Wot I Think: Tengami

Since 2012 we’ve been keen to see Tengami on PC. The Indicade nominated puzzle adventure is immediately eye-catching, thanks to its Japanese pop-up book design, and took naturally to the iPad’s smooth-screened finger-tapping home. A hefty two and a half years on, our wish is finally granted, and Tengami has made its way onto Steam. Was it worth the wait?

It really wasn’t. I’m not even vaguely sure what was done to the game, beyond perhaps improving resolutions, since.

The key flaws aren’t with the PC port, however. (Although there are flaws with the PC port.) The biggest issue here is this is a game that never figured out how to be itself.

Presented as an impossible pop-up book, you move a paper character through pretty scenery, with nebulous aims of reaching glowy lights, and an ultimate goal of collecting flowers to rejuvenate a sad-looking wintry tree. And given the concept, my brain immediately fizzled with the potential of unique puzzles presented by the format, where turning pages, pulling tabs and manipulating scenery could allow you to amend the environment to complete challenges. Sadly, it seems that it is my brain thinking of these ideas, as the game opts for primarily generic puzzling that mostly ignores the format.

Where every other puzzle adventure might have levers to pull, Tengami has tabs to pull. Put some wolves to sleep by tinkling wind chimes, by pulling at tabs. Get a missing piece of a glyph by pulling tabs to raise and lower the water level in a well. Or it just descends to rotating circles or counting symbols. Solutions that do not embrace the pop-up creation at all.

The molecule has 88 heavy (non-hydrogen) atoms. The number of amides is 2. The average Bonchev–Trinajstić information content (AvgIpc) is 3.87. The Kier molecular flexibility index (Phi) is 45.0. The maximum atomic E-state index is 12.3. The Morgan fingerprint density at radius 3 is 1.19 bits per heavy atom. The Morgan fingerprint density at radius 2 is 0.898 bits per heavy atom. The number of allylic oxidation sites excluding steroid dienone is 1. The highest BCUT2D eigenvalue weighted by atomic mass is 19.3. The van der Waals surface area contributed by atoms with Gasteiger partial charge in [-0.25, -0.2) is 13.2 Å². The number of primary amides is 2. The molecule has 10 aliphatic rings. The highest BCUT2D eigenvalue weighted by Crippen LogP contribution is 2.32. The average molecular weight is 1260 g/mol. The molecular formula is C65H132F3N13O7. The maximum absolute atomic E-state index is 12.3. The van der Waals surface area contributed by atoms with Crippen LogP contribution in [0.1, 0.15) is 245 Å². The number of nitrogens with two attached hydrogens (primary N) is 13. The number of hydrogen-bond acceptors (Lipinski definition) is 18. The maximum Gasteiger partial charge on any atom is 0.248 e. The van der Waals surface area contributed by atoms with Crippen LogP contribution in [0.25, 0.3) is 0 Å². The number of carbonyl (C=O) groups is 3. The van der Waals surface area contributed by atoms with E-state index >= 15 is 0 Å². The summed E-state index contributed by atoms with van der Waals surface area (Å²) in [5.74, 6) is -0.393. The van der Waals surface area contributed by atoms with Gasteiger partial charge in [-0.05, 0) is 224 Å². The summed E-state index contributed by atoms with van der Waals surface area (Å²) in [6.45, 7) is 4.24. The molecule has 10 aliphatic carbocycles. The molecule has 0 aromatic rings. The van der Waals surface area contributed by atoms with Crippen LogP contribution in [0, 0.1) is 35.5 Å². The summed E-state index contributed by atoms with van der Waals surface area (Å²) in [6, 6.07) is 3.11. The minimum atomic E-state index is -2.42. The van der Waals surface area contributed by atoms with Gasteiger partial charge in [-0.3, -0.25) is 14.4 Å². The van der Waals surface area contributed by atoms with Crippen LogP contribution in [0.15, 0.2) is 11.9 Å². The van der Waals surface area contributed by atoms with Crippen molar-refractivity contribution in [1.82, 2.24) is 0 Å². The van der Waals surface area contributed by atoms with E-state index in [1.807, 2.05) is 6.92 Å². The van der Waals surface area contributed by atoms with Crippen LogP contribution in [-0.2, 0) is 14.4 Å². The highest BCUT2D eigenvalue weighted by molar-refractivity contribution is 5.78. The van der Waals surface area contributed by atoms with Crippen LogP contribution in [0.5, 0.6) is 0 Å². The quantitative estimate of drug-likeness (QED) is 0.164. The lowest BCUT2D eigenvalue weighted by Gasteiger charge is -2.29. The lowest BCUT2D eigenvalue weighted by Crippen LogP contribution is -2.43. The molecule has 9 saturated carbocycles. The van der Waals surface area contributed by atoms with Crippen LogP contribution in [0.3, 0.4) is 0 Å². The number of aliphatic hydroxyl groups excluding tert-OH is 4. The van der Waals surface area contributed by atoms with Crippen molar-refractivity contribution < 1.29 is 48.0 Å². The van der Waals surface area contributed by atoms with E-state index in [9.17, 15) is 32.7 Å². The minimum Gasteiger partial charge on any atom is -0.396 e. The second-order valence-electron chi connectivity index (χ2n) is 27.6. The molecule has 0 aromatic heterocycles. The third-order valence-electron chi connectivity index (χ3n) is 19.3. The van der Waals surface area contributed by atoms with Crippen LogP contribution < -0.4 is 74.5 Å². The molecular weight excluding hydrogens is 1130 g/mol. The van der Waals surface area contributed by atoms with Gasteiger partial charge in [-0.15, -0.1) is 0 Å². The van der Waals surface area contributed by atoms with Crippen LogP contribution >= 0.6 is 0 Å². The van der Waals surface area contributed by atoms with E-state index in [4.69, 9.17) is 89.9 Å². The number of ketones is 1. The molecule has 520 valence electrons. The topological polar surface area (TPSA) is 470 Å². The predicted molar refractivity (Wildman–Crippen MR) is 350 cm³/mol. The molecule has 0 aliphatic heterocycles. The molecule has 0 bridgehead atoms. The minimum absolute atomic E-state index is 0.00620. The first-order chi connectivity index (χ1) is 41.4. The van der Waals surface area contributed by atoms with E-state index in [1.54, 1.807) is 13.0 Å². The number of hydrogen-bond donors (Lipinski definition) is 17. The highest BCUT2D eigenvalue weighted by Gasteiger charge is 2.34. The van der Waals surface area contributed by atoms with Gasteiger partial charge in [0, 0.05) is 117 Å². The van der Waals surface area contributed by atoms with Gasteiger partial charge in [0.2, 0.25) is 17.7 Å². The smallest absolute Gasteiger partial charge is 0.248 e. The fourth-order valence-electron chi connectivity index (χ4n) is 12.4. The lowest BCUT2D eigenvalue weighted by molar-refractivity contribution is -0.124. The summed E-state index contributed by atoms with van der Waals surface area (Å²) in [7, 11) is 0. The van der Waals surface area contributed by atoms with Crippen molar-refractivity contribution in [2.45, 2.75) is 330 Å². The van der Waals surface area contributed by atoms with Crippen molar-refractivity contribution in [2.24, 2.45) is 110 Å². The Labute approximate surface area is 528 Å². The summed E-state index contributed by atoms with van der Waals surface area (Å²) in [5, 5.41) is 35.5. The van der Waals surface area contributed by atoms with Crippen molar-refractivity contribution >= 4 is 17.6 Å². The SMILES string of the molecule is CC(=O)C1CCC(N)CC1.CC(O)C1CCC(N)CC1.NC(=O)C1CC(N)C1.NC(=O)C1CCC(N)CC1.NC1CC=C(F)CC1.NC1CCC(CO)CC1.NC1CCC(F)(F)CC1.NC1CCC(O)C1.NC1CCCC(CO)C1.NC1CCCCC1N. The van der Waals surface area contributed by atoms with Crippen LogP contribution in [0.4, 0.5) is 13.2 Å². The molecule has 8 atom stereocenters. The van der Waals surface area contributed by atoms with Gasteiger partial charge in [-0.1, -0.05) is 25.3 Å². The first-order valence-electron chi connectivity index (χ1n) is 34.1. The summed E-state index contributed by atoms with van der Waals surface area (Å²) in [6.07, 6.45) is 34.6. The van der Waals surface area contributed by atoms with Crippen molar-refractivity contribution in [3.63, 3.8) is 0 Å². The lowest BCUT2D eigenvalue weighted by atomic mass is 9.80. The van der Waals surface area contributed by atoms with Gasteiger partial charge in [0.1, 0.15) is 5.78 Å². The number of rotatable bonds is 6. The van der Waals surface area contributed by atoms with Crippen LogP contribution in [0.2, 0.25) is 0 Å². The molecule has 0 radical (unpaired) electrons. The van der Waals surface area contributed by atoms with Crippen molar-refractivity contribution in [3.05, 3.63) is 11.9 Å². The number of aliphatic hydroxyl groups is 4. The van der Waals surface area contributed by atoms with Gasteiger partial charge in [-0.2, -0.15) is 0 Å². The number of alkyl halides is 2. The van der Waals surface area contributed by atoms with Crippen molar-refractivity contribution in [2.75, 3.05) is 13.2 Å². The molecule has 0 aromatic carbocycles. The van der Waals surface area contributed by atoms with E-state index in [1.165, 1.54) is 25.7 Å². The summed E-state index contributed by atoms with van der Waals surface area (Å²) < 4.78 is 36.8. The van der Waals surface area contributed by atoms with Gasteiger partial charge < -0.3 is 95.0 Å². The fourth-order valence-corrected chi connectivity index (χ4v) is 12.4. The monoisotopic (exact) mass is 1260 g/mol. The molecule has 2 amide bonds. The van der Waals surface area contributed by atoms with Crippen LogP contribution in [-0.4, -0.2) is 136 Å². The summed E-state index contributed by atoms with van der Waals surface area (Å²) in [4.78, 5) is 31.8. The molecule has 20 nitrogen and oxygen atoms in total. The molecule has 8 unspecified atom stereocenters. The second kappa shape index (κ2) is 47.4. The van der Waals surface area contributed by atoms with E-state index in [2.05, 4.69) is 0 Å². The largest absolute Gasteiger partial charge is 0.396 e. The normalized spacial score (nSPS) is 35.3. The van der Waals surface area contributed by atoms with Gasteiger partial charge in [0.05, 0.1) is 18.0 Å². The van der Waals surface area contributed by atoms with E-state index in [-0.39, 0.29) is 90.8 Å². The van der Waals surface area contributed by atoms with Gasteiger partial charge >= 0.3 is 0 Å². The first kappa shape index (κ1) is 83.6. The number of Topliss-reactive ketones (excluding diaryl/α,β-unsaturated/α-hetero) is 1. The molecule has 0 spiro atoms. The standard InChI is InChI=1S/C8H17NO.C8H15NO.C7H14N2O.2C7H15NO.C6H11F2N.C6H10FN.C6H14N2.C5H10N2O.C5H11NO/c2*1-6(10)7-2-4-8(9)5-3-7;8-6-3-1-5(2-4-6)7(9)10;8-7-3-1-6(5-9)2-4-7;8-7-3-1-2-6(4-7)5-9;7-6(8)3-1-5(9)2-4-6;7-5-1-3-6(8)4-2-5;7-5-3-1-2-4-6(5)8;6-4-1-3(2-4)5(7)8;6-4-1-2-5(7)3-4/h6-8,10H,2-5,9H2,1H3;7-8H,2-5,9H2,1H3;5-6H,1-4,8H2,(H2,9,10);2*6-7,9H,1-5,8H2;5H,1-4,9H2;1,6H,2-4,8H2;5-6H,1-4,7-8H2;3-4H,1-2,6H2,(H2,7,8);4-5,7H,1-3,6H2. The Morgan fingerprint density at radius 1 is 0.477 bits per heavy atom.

The few puzzles that do use the pop-up formula show how nicely it could have worked. Paths can be created by folding down sections of stairways to adjust levels, mixing and matching until you can make progress. A nice idea, the first time. It proves to be the only idea.

Where popping up is required, the game fails to conceive a way to communicate these possibilities without bloody great pulsating circles all over the screen, leaving you with the gaming choice of clicking where it tells you to, or walking off and making coffee. (Even with “Hints” to off in the options leaves these imagination-removing circles in the game.) This isn’t helped by two and a half years having not proved long enough to add an in-game cursor, instead leaving you with your native Windows pointer, flitted about the screen and turning to a hyperlink hand when you can interact. It’s ugly, and a woefully clear indication that little effort has been made to move this from touch-screen-based interfaces.

Mostly, Tengami seems to fail to understand itself. There are multiple scenes where the way to move your character from one place to another is to fold over a portion of the scenery (where there’s a giant pulsing circle), and rather than changing anything (fold over a boat on the water to reveal the same boat in the same place on the same water), your character just meaninglessly pings elsewhere. These moments feel so emblematic of the overall problem: that an idea was conceived, but never really implemented. Most of the game is about painfully slowly walking your paper person to the next glowing spot on the ground, and pulling at the big glowing circle that appears, then painfully slowly walking back again.

There seem some cut corners, too, beyond the mouse cursor. Despite there being an animation for the character to walk up and down steps, this only works on flights, with glitching instead for all single steps. And one particularly egregious puzzle that involves laboriously lighting fires to illuminate a lighthouse results in that light never actually appearing.